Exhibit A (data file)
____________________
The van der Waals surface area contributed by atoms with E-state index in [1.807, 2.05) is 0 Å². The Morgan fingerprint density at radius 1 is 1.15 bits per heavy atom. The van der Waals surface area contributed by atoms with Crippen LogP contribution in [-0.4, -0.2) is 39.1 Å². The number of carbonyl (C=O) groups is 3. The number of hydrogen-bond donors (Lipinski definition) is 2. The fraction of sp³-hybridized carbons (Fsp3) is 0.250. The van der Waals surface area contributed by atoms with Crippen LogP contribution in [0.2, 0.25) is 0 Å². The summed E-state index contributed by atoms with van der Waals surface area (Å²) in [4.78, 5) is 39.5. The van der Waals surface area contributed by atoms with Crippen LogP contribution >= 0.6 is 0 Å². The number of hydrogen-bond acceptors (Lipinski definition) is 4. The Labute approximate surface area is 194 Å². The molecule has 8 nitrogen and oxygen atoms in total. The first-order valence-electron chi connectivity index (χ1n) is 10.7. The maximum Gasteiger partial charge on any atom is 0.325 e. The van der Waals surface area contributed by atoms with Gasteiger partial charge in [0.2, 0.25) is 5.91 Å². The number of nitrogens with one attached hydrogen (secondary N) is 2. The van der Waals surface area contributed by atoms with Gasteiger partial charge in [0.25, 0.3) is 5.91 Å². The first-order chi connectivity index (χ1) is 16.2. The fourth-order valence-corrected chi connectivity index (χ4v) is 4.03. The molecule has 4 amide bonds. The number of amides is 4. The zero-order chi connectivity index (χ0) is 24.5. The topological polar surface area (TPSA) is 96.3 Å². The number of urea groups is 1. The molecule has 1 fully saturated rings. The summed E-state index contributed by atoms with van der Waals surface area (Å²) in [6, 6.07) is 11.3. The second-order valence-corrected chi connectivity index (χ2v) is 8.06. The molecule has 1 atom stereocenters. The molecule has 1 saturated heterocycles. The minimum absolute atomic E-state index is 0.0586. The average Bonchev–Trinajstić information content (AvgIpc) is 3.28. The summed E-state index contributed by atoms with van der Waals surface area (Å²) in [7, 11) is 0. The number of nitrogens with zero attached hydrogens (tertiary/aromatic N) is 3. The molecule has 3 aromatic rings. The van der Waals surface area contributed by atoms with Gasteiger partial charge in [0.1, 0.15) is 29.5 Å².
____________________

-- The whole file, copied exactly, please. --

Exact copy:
The van der Waals surface area contributed by atoms with E-state index in [1.807, 2.05) is 0 Å². The Morgan fingerprint density at radius 1 is 1.15 bits per heavy atom. The van der Waals surface area contributed by atoms with Crippen LogP contribution in [-0.4, -0.2) is 39.1 Å². The number of carbonyl (C=O) groups is 3. The number of hydrogen-bond donors (Lipinski definition) is 2. The fraction of sp³-hybridized carbons (Fsp3) is 0.250. The van der Waals surface area contributed by atoms with Crippen LogP contribution in [0.2, 0.25) is 0 Å². The summed E-state index contributed by atoms with van der Waals surface area (Å²) in [4.78, 5) is 39.5. The van der Waals surface area contributed by atoms with Crippen LogP contribution >= 0.6 is 0 Å². The number of hydrogen-bond acceptors (Lipinski definition) is 4. The Labute approximate surface area is 194 Å². The molecule has 8 nitrogen and oxygen atoms in total. The first-order valence-electron chi connectivity index (χ1n) is 10.7. The maximum Gasteiger partial charge on any atom is 0.325 e. The van der Waals surface area contributed by atoms with Gasteiger partial charge in [0.2, 0.25) is 5.91 Å². The number of nitrogens with one attached hydrogen (secondary N) is 2. The van der Waals surface area contributed by atoms with Gasteiger partial charge in [0.25, 0.3) is 5.91 Å². The first-order chi connectivity index (χ1) is 16.2. The fourth-order valence-corrected chi connectivity index (χ4v) is 4.03. The molecule has 4 amide bonds. The number of amides is 4. The zero-order chi connectivity index (χ0) is 24.5. The topological polar surface area (TPSA) is 96.3 Å². The number of urea groups is 1. The molecule has 1 fully saturated rings. The summed E-state index contributed by atoms with van der Waals surface area (Å²) in [6, 6.07) is 11.3. The second-order valence-corrected chi connectivity index (χ2v) is 8.06. The molecule has 1 atom stereocenters. The molecule has 1 saturated heterocycles. The minimum absolute atomic E-state index is 0.0586. The average Bonchev–Trinajstić information content (AvgIpc) is 3.28. The summed E-state index contributed by atoms with van der Waals surface area (Å²) in [7, 11) is 0. The number of nitrogens with zero attached hydrogens (tertiary/aromatic N) is 3. The molecule has 3 aromatic rings. The van der Waals surface area contributed by atoms with Gasteiger partial charge in [0.1, 0.15) is 29.5 Å².